sold co-owner Frances Hoar’s “very good home-brewed beer that, despite Prohibition, was widely popular with local customers.” But since we moved up this way, it’s been a kick ass old bar.


But in 2013, Twin Oaks got a new owner, Sheila Groves-Tracey, who’s been booking local bands in the North Bay for decades, and she’d transformed the bar in a concert venue, as well.

On Wednesday, it was announced that Dean Biersch bought the Twin Oak. Biersch was a co-founder of the Gordon Biersch brewpub chain but left when the restaurant side of the business was sold. More recently, he opened the HopMonk Tavern in Sebastopol, and has gone on to open two additional locations, one in Sonoma and the other in Novato.

In the Press Democrat, Biersch talked about his plans for the bar:

“In my mind the Twin Oaks is a ‘heritage’ hospitality site – one of the last roadhouse, tavern, honky-honks on the Old Redwood Highway,” said Biersch, reached by phone.

He plans to keep the name and ambiance that Twin Oaks Tavern (5745 Old Redwood Hwy, Penngrove) is known for while renovating and upgrading the space to include a new dance floor, expanded outdoor patio, and new kitchen. A licensing change will allow for families and children to enter the tavern to eat. Another major draw includes a lineup of 16 draft beers.

“It’s been running for 91-years continually, and that’s pretty cool. I’ve never considered (making it) another HopMonk,” he said. “Our biggest focus is to be a part of this great property, close to other craft breweries in Petaluma with a great beer, music and bar atmosphere,” Biersch added.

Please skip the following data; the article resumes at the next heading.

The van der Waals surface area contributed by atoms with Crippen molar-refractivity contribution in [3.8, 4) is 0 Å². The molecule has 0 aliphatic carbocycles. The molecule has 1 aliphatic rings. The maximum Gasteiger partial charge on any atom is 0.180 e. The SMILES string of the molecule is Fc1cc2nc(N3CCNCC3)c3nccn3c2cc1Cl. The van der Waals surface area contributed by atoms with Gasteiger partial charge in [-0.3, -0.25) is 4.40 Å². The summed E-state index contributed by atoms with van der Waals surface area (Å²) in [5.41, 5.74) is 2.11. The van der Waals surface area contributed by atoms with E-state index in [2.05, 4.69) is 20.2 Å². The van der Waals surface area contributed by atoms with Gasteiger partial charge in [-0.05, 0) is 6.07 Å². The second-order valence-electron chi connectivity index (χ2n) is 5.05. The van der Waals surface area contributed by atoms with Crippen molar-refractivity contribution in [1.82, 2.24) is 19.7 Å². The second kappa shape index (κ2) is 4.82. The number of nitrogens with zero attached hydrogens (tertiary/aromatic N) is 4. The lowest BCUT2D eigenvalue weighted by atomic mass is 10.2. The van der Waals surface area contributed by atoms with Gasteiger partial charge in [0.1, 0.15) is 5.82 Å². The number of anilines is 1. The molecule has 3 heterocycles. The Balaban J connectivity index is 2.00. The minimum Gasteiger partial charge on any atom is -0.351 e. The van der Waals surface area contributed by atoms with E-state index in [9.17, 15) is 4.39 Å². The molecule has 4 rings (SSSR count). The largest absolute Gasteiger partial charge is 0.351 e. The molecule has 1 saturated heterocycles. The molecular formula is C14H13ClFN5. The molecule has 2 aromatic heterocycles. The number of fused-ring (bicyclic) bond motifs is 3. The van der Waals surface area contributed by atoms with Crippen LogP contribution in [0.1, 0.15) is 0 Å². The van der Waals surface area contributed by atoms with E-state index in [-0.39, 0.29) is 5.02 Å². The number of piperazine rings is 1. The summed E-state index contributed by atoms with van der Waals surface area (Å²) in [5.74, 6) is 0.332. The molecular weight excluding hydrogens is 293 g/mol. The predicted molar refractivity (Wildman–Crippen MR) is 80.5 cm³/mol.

Twin Oaks will close briefly in January to do some minor renovations, with plans to open again in the spring, but Biersch cautions that’s he’d not planning on changing very much of the iconic old bar.


Patent No. 2022952A: Beer Dispensing System

Today in 1935, US Patent 2022952 A was issued, an invention of Abraham Cohen, assigned to Beer Control Systems Inc., for his “Beer Dispensing System.” There’s no Abstract, although in the description it includes this summary:

This invention relates to beer dispensing systems.

An object of this invention is to provide a system of the character described, provided with 5 highly improved means for returning the beer within the beer coils to the barrels and for flushing the coils with water and draining the water from the coils.


Patent No. 20130314244A1: Draft Beer Supply Chain Systems And Methods

Today in 2013, US Patent 20130314244 A1 was issued, an invention of Steve Hershberger, Steve Kremer, Matt Mayer, and Mark Kosiarek, assigned to SteadyServ Technologies, LLC, for their “Draft Beer Supply Chain Systems and Methods.” Here’s the Abstract:

Supply chain systems and methods are disclosed for monitoring fluid levels in liquid containers, such as kegs. Embodiments include sensors that fit within a keg’s false bottom, measure the weight of the keg, and transmit the weight information to a computer database via a wireless network. Other embodiments include an RFID device with information about a characteristic of the liquid within a keg (such as brand and/or type of beer) that may be attached to the keg and paired with the sensor so the sensor can transmit information about the characteristic of the liquid in the keg. In alternate embodiments, the sensor’s transmitter is short range and an uplink/gateway is used to receive information from the sensor and relay that sensor’s information to a broader wireless network. Multiple containers in close proximity may each be fitted with an RFID device and sensor and communicate their individual information to the database.